-- Lino Lacedelli, the Italian mountaineer, who died on November 20 aged 83, was the first man to conquer K2, the world's second-highest peak, a feat that generated national rejoicing in Italy but also unprecedented controversy. To read more, click here.

--A Nepalese man who climbed Mt. Everest at age 76 and became the oldest person to conquer the world's highest peak celebrated Monday official recognition of his achievement by Guinness World Records. To read more, click here.

--Japanese explorer Tamotsu Nakamura has made his third photographic expedition to the Nyainqentanglha and Kangri Garpo regions of Tibet. His photos literally illustrate mind-blowing first ascent potential. To see the photos, click here.

--Yannick Graziani and Christian Trommsdorff, the French duo first to climb the south face of Nemjung (23,425') in October referred to their new line as "maybe the most beautiful we have ever done, certainly the most continuously steep, sustained and constantly exposed." To read the details of their ascent, please click here.

-- Rock and Ice posted a nice round-up of the sold-out, black-tie New York section dinner of the American Alpine Club with Stephen Venables. Stephen presented a slideshow on his life and his accomplishments including the only solo ascent of the East/Kangshung Face of Everest. To read more, click here.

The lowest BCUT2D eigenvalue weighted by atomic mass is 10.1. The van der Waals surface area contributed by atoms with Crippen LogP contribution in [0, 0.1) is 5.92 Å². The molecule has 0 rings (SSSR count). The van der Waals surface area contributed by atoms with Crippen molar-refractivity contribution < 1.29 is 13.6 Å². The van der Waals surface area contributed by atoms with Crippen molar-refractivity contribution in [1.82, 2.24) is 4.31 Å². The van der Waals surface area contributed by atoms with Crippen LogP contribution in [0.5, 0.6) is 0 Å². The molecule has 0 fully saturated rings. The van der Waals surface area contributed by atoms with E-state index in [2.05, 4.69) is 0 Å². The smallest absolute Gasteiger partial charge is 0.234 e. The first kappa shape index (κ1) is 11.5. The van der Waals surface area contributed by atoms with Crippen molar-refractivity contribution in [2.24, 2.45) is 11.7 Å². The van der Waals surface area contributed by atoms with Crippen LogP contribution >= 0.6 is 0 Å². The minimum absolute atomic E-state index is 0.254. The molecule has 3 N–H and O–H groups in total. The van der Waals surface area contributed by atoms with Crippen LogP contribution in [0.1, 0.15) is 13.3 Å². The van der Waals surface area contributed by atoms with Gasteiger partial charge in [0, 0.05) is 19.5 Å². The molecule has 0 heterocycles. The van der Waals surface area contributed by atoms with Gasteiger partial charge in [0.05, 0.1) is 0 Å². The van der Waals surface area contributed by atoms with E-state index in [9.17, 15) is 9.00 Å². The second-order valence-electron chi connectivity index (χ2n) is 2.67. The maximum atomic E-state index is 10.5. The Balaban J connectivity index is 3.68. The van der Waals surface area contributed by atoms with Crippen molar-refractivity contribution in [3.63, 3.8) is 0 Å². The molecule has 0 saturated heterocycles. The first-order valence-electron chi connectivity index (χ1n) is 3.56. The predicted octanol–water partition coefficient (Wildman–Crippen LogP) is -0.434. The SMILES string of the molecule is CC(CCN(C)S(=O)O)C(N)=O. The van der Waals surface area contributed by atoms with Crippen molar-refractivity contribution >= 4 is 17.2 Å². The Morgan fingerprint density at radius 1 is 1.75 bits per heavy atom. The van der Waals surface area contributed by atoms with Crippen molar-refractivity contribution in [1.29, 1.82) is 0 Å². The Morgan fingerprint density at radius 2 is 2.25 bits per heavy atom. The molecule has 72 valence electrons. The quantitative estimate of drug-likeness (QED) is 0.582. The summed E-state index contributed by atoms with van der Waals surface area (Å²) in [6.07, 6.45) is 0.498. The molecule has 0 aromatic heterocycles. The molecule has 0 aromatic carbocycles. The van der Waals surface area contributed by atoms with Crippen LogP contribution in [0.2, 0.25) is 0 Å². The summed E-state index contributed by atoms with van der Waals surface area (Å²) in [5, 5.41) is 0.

Notes from All Over:

-- A man convicted of raping and assaulting a hiker in Marin County in 2005 may be spending the rest of his life in prison after being sentenced. Forty-six-year-old Terry Ray Hawes was sentenced to nearly 34 years in prison Tuesday after being convicted in a case that went to trial in June of this year after it had been delayed by legal battles over his mental competenc y. To read more, click here.

-- Former AAI Guide Steve House recently won the Boardman-Tasker prize for Mountain Literature for his book, Beyond the Mountain. To read more, click here.

-- has a very funny thread running about "after-the-fact funny bee sting stories." One of the stories starts by saying, "the injured bee crawled up my inner thigh toward “big bob & the twins,” and it gets worse and funnier from there. To read the post, click here.

--British climbers Steve Beckwith and Matt Traver recently climbed a new route on the Dragon's Horns, twin towers. The pair of towers are a prominent feature above the dense jungle on the Malaysian Island of Tioman in the South China Sea. To read more, click here.

--Peruvians Beto Pinto Toledo and Erick Albino climbed a new route on the south face of Urus central (18,011') in Peru's Ishinca Valley in the Cordillera Blanca. The line climbs steep snow up to 80 degrees. To read more, click here.

-- National Geographic has named winners of the 'Best of Adventure' awards for 2009. Topping the list, as 'Adventurer of the Year' is extreme climber Dean Potter. Dean was filmed, as seen in the video below, flying in a specialized 'wingsuit.' He's since worked toward perfecting the art of human 'flying' from several locations around the world. To read more, click here.

--Max Dünßer, Reinhard Hones and Martin Schindele recently climbed a new nine pitch 5.12c route in South Africa in the massive Yellowwood Amphitheatre. The new route on the 1200 foot wall is called, Your Mother's Face. To read more, click here.

-- A man's body was found yesterday by a rock climber in Sydney, Australia. The body was approximately thirty feet from the top of the cliff and had been there for a month or more. To read more, click here.